- $2 billion a year from a withholding tax on money in tax havens;
- $9 billion a year from increasing the federal corporate income tax rate from 15 % to 21 % (still well below World War II levels)
- $2 billion a year from an inheritance tax of 45 % on the transfer of estates worth more than $ 5 million.
Klein (2020:257) concludes that, "the options for raising new tax revenues from those who can well afford it are myriad and boosting revenues by $80 to $100 billion is entirely possible."
Canada is significantly behind on all this. More progress has been made with international organizations on these issues for the financing of sustainable agriculture, and some also with promising but challenging funders - pension funds, insurance companies and diversified funding institutions (cf. Havemann et al. 2020).
And, of course, different kinds of financing packages will have to be aligned with the activity. The finance world is too focused on technological innovation, when many food system problems must be addressed more with knowledge and management. A common problem then is capital financing for projects that really need long-term operating dollars. Research is not the same as program delivery, and they each need different funding instruments.
Because markets do such a poor job of valuing public goods, ultimately, funding for many things will have to be public because the food system must move away from being a primarily private sector realm to a public one. Food is ultimately about individual, community and societal health, and achieving it is more a public than private activity. An increasingly significant interpretation of modern monetary theory (and the realities of COVID-19) states that public financing is not the issue, that governments do not need to borrow or tax before they can spend. Because governments control their currencies, they can create money, so long as it does not trigger significant inflation, and invest it in public infrastructure and services. Taxes can be used to suppress inflationary pressures, curb the demand generated particularly by the wealthy, and redistribute to generate greater social equity (cf. Hickel, 2020; Kelton, 2020).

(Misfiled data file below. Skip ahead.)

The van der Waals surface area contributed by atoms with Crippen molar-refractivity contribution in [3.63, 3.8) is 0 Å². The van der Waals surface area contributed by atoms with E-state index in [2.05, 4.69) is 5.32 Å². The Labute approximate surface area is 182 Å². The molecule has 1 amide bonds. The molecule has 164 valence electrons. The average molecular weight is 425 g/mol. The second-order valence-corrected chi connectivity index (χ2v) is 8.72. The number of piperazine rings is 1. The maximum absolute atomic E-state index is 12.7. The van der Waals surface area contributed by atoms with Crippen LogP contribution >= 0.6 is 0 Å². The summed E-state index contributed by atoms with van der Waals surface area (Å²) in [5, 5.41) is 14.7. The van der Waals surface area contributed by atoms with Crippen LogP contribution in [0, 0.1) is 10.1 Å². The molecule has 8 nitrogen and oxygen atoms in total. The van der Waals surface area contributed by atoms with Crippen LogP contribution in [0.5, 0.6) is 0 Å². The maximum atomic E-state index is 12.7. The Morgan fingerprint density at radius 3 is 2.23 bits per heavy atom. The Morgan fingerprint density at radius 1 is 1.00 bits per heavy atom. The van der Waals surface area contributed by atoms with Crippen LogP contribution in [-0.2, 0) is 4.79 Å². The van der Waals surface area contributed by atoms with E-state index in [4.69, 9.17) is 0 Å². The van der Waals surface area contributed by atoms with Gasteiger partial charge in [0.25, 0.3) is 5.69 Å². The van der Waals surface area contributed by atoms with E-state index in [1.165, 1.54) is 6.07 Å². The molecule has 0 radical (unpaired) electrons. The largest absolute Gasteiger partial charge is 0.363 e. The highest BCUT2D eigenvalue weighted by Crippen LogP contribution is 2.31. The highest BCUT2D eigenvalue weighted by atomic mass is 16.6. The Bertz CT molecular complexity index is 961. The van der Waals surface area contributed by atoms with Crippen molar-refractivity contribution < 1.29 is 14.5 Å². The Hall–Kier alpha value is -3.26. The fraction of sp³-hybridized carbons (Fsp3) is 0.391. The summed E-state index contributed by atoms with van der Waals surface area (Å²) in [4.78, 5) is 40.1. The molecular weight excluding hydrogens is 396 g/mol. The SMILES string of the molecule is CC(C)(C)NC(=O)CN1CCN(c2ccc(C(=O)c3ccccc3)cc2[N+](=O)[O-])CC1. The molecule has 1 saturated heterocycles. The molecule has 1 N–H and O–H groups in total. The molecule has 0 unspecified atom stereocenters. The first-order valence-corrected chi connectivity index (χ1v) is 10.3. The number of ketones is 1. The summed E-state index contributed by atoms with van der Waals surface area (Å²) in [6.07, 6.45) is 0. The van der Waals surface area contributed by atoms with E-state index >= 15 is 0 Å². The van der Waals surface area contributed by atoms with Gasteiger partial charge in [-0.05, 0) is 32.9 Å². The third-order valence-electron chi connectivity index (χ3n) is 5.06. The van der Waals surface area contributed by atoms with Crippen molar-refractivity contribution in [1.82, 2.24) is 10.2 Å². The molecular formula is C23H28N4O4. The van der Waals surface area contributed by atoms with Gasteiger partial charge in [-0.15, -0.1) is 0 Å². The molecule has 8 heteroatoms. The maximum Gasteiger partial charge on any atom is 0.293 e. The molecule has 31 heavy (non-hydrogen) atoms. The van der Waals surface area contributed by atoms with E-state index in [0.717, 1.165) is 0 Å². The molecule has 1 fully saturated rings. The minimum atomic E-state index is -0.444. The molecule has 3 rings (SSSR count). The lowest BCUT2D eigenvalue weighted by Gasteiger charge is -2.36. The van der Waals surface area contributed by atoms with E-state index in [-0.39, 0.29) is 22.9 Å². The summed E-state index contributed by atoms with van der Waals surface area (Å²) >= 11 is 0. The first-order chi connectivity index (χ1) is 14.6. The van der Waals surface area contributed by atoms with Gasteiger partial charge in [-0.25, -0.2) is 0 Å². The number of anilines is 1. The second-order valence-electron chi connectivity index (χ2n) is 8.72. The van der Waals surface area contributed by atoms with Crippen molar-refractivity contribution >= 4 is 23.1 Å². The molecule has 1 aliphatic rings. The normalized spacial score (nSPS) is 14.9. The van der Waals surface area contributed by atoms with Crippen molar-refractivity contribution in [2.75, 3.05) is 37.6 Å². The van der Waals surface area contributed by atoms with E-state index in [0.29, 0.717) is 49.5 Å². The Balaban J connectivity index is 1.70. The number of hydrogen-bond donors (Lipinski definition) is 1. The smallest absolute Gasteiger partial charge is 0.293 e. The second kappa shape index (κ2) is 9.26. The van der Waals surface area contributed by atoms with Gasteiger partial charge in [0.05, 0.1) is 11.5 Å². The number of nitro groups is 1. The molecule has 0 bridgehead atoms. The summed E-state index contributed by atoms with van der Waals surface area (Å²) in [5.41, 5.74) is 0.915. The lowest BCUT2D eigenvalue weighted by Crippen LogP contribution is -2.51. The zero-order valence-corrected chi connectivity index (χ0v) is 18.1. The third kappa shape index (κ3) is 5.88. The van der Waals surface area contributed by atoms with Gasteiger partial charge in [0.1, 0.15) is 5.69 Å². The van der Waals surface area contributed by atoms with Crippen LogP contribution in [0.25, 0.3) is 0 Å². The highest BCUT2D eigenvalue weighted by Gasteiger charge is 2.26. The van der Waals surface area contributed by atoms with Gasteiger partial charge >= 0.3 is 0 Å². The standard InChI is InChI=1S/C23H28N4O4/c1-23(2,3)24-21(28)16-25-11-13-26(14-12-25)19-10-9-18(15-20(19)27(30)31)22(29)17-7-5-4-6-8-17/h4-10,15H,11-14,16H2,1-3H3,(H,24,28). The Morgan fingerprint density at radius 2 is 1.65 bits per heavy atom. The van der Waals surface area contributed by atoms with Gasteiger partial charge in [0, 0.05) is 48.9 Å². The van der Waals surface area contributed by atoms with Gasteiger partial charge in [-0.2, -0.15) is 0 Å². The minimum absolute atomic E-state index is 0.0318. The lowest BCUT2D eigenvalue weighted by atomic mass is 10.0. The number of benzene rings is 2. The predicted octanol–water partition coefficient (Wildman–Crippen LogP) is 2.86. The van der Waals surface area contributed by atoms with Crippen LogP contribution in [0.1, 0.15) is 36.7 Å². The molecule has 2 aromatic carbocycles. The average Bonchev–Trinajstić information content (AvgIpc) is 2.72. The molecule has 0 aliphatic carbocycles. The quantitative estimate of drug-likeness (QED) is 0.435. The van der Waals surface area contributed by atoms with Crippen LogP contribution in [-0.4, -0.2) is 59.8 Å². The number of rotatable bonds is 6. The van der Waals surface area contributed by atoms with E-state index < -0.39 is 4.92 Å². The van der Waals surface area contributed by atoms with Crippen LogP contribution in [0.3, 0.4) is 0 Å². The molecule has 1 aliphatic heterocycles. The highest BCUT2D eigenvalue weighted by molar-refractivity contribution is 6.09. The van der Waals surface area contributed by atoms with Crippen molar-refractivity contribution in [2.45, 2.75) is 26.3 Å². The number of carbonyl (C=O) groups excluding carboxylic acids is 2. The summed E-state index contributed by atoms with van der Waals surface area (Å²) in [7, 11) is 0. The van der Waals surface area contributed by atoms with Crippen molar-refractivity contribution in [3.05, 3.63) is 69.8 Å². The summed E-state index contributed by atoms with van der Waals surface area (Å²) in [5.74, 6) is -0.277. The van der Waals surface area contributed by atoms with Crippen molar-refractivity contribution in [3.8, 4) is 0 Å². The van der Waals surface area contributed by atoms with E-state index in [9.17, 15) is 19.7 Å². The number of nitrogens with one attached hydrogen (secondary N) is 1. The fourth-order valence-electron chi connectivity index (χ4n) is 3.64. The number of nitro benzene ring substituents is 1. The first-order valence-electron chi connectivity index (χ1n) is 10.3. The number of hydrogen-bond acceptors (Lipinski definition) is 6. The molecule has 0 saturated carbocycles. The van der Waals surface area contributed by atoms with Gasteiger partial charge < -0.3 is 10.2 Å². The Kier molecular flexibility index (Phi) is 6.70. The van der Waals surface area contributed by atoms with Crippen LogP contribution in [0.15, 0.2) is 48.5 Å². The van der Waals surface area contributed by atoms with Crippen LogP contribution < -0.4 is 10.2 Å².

The summaries in each goal area reflect this progressive transition to a public food system.
Income support and security architecture, policies and programmes (including First Nations)
Housing (including First Nations)
Self-provisioning (public and private spaces and supports for non-commercial food production, hunting and fishing, access to traditional foods for First Nations)
Equitable access to the food distribution system, retail and alternative food projects
Integrating food into educational processes
Integrating food into public institutions and spaces, including schools
Reducing corporate concentration and broadening ownership of food system resources (including land)
Public control of food resources
Food system, processing and farm designs to optimize food quality and eliminate contaminants
Pesticide, fertilizer, veterinary product and genetic engineering approvals
Aboriginal food production
Sustainable food and aquaculture production, processing and consumption
Agricultural land protection
Protecting genetic resources
Food waste reduction
Municipal organic waste and sewage sludge management
Improve Business Risk Management (BRM) programmes
Support for small and medium enterprise (SME) processing in rural communities
Structures and processes for regulatory pluralism and changes to the loci of decision making
New farmer programmes and rural development
Labour force development
Food and culture
Food and body image
Food and community building
Food aid and development assistance
International conventions and treaties